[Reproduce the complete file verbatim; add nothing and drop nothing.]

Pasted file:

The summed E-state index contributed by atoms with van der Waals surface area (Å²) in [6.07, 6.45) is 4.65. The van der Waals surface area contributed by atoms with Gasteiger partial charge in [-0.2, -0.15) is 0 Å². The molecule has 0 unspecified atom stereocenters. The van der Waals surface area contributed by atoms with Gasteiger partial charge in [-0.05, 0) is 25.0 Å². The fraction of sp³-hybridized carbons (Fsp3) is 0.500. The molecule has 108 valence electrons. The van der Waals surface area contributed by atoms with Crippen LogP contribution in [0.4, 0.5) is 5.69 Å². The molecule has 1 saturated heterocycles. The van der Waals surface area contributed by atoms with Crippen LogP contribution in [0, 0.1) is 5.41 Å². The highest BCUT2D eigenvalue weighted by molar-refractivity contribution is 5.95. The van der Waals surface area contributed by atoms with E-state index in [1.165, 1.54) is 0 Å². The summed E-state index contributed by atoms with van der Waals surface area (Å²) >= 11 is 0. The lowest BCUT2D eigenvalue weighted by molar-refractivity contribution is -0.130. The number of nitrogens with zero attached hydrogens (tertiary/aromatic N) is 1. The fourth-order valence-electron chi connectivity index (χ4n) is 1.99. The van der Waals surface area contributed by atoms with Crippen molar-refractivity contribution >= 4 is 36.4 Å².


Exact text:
The summed E-state index contributed by atoms with van der Waals surface area (Å²) in [6.07, 6.45) is 4.65. The van der Waals surface area contributed by atoms with Gasteiger partial charge in [-0.2, -0.15) is 0 Å². The molecule has 0 unspecified atom stereocenters. The van der Waals surface area contributed by atoms with Gasteiger partial charge in [-0.05, 0) is 25.0 Å². The fraction of sp³-hybridized carbons (Fsp3) is 0.500. The molecule has 108 valence electrons. The van der Waals surface area contributed by atoms with Crippen LogP contribution in [0.4, 0.5) is 5.69 Å². The molecule has 1 saturated heterocycles. The van der Waals surface area contributed by atoms with Crippen LogP contribution in [0, 0.1) is 5.41 Å². The highest BCUT2D eigenvalue weighted by molar-refractivity contribution is 5.95. The van der Waals surface area contributed by atoms with E-state index in [1.165, 1.54) is 0 Å². The summed E-state index contributed by atoms with van der Waals surface area (Å²) >= 11 is 0. The lowest BCUT2D eigenvalue weighted by molar-refractivity contribution is -0.130. The number of nitrogens with zero attached hydrogens (tertiary/aromatic N) is 1. The fourth-order valence-electron chi connectivity index (χ4n) is 1.99. The van der Waals surface area contributed by atoms with Crippen molar-refractivity contribution >= 4 is 36.4 Å².